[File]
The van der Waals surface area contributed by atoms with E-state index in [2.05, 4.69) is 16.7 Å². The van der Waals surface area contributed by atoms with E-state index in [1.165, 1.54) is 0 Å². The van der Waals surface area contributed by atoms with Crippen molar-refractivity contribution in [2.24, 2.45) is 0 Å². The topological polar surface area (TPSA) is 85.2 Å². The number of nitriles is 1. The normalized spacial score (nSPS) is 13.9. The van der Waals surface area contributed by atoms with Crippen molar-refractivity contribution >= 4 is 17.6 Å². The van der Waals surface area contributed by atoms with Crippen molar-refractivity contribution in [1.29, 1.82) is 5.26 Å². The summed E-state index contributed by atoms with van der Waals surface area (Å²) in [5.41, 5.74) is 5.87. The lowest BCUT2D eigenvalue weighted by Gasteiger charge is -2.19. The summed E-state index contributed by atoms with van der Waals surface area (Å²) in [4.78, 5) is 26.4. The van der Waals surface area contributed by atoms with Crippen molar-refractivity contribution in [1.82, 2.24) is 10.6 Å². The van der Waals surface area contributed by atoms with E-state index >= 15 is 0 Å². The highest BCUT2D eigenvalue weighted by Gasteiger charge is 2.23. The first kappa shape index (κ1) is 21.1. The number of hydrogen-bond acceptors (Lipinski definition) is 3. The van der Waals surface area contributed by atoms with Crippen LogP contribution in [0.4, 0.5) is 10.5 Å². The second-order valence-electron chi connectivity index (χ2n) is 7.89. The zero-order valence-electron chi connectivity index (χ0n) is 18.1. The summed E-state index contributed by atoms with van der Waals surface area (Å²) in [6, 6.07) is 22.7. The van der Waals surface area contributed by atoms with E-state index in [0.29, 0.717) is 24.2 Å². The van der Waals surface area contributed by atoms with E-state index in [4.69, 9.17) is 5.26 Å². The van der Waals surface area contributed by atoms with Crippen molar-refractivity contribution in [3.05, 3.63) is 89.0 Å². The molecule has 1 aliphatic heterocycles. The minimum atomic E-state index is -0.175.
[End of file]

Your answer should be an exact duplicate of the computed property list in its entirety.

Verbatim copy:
The van der Waals surface area contributed by atoms with E-state index in [2.05, 4.69) is 16.7 Å². The van der Waals surface area contributed by atoms with E-state index in [1.165, 1.54) is 0 Å². The van der Waals surface area contributed by atoms with Crippen molar-refractivity contribution in [2.24, 2.45) is 0 Å². The topological polar surface area (TPSA) is 85.2 Å². The number of nitriles is 1. The normalized spacial score (nSPS) is 13.9. The van der Waals surface area contributed by atoms with Crippen molar-refractivity contribution >= 4 is 17.6 Å². The van der Waals surface area contributed by atoms with Crippen molar-refractivity contribution in [1.29, 1.82) is 5.26 Å². The summed E-state index contributed by atoms with van der Waals surface area (Å²) in [5.41, 5.74) is 5.87. The lowest BCUT2D eigenvalue weighted by Gasteiger charge is -2.19. The summed E-state index contributed by atoms with van der Waals surface area (Å²) in [4.78, 5) is 26.4. The van der Waals surface area contributed by atoms with Crippen molar-refractivity contribution in [1.82, 2.24) is 10.6 Å². The van der Waals surface area contributed by atoms with E-state index >= 15 is 0 Å². The highest BCUT2D eigenvalue weighted by Gasteiger charge is 2.23. The first kappa shape index (κ1) is 21.1. The number of hydrogen-bond acceptors (Lipinski definition) is 3. The van der Waals surface area contributed by atoms with Crippen LogP contribution in [0.4, 0.5) is 10.5 Å². The second-order valence-electron chi connectivity index (χ2n) is 7.89. The zero-order valence-electron chi connectivity index (χ0n) is 18.1. The summed E-state index contributed by atoms with van der Waals surface area (Å²) in [6, 6.07) is 22.7. The van der Waals surface area contributed by atoms with E-state index in [0.29, 0.717) is 24.2 Å². The van der Waals surface area contributed by atoms with E-state index in [4.69, 9.17) is 5.26 Å². The van der Waals surface area contributed by atoms with Crippen molar-refractivity contribution in [3.05, 3.63) is 89.0 Å². The molecule has 1 aliphatic heterocycles. The minimum atomic E-state index is -0.175.